Diversity Archives - Teaching Empathy Institute
Teaching Empathy Institute works to establish emotionally and physically safe learning communities for elementary, middle and high school students and the adults who work with them. Working in the Hudson Valley of New York, TEI creates tailor-made programs designed to foster dialogue about social culture building while strengthening the capacity for the infusion of empathy and compassion into all aspects of the learning experience.
Teaching Empathy Institute, SEL, Social and emotional learning, mindfulness, diversity, education, bullying, anti-bullying, k-12, learning, david levine, school of belonging
153
archive,category,category-diverstity,category-153,ajax_fade,page_not_loaded,boxed,,qode-title-hidden,qode-child-theme-ver-1.0.0,qode-theme-ver-11.0,qode-theme-bridge,wpb-js-composer js-comp-ver-4.12,vc_responsive

The idea of school safety conjures up images of single points of entry, signing in at the front of the school, showing identification to security personnel, and wearing a name badge.  These are all relatively new physical safety practices for schools and yet are necessary when it comes to protecting the children (and staff) in our schools. The companion to physical safety practices is another form of safety known as emotional safety which is just as critical only more elusive.  Both forms of safety stem from by getting one’s physical and emotional needs met. Whether one references Abraham Maslow’s Hierarchy of...

Those of us who work with children too often see the emotional impact current life circumstances have on our students. The typical “helping response” is to label, test, or separate in order to manage the unhealthy behaviors which we encounter. A young person’s painful experiences need not be a way of life, but rather, potentially an opening to another way of being, with new power amidst life’s possibilities. Within the context of the big curriculum author Gary Zukav refers to as Earth School, each individual comes into the human experience with a life IEP (Individual Educational Plan), and it is our...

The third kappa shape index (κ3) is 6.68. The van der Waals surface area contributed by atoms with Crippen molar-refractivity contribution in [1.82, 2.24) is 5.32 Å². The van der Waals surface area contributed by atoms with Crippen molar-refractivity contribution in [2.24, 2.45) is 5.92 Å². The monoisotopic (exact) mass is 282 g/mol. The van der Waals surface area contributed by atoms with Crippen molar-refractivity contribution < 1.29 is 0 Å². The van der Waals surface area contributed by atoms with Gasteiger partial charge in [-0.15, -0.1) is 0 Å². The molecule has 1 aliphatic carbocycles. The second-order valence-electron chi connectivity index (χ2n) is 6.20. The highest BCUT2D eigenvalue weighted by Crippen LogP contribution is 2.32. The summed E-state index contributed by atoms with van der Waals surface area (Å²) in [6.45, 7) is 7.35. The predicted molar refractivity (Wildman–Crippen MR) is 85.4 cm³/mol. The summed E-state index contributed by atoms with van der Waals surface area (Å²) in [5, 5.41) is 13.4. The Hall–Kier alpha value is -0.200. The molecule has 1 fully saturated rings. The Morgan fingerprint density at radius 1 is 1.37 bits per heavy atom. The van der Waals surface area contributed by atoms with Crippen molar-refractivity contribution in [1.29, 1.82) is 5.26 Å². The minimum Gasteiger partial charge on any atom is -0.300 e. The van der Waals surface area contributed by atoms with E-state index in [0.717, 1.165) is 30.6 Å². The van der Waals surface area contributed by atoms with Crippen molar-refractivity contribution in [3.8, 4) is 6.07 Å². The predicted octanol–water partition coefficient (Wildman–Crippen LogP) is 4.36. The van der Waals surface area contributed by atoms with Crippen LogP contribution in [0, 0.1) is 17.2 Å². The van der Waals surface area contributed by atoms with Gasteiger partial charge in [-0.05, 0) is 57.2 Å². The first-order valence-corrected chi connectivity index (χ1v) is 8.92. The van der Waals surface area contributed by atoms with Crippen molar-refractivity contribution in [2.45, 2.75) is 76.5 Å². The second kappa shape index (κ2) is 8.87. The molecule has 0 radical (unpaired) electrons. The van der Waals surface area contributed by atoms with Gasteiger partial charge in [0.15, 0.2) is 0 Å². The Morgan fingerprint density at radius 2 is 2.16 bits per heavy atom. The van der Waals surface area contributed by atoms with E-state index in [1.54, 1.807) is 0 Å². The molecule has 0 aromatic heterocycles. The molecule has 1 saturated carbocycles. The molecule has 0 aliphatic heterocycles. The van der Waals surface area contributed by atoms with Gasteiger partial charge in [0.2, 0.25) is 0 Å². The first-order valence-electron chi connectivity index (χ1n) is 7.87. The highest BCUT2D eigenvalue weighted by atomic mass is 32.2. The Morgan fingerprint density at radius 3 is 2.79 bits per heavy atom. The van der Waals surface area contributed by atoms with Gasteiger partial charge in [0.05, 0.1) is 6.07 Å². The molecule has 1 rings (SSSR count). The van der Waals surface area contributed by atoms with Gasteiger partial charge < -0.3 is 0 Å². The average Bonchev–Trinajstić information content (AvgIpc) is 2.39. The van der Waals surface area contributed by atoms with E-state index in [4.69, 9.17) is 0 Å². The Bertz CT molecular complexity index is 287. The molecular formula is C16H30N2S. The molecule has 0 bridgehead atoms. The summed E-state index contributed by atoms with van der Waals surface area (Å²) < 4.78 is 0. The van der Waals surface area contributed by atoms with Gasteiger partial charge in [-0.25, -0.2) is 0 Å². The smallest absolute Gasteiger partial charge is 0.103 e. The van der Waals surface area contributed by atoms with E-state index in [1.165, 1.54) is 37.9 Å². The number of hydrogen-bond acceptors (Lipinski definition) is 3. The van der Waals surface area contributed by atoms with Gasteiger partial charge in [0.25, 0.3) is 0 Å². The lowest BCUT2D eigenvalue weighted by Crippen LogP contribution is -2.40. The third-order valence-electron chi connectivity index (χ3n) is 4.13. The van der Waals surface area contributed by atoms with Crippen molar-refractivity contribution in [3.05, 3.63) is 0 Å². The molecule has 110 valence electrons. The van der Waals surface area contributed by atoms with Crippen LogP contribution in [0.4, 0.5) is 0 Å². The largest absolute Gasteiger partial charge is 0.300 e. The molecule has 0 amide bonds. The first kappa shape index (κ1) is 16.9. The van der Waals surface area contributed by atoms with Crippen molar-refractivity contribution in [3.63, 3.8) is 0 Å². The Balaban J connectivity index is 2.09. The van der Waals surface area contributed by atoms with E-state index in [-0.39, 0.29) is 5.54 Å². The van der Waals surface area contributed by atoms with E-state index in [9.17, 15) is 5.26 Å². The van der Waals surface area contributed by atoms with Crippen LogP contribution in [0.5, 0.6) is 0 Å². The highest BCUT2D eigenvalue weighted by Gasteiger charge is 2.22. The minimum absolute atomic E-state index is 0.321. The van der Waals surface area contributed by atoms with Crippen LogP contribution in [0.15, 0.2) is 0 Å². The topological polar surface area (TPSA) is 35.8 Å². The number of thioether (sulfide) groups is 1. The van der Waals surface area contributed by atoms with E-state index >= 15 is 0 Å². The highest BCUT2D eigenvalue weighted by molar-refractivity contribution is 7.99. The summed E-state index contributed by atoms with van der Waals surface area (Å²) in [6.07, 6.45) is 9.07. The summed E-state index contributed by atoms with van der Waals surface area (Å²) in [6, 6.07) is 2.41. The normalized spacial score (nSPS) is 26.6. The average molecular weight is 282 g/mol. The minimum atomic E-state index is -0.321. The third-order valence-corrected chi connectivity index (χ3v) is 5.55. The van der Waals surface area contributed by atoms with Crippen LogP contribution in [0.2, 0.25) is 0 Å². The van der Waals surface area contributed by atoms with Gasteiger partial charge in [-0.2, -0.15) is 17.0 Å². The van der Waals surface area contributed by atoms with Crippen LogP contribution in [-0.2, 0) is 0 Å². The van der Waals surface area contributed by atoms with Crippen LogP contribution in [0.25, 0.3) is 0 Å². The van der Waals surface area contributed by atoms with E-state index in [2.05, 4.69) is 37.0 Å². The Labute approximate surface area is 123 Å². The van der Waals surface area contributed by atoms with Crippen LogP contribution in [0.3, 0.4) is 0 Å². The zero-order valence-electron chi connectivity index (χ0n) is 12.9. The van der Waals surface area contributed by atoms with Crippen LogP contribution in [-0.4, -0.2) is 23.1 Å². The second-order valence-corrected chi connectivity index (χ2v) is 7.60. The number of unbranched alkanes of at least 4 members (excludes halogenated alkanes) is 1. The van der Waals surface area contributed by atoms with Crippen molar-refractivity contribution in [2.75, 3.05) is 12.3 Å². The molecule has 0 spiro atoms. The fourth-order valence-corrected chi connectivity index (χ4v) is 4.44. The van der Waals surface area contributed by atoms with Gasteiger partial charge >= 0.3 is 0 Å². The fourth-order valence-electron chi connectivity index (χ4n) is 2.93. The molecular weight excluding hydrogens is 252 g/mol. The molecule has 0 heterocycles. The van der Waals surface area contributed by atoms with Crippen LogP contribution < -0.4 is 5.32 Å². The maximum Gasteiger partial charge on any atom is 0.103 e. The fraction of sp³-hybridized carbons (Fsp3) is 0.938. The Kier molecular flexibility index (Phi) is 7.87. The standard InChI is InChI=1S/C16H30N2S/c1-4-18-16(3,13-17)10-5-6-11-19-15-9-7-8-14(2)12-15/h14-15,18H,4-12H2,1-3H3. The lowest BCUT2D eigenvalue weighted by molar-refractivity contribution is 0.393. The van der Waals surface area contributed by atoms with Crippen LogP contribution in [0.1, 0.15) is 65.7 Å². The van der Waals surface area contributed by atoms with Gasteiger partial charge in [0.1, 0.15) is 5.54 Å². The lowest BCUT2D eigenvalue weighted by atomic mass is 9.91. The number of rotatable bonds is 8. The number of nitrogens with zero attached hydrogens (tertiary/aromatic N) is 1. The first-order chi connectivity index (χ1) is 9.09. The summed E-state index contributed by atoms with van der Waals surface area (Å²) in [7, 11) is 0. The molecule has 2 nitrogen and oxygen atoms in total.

Salons are the scaffolding for conversation.  They are a “third place,” an alternative to work and home.  The third place is less defined in structure and specific functions than work and home, but no less deliberate in its value to a community.  In Ireland they are the pubs, in Seattle, the coffee houses.    Within the salon experience, conversation is key; partly because it creates contact with another mind, imparts a value to communication, and creates connected, ever enlarging experiments with influencing others.  It allows us to experience how others represent reality and how they process information.  It allows us to experiment and...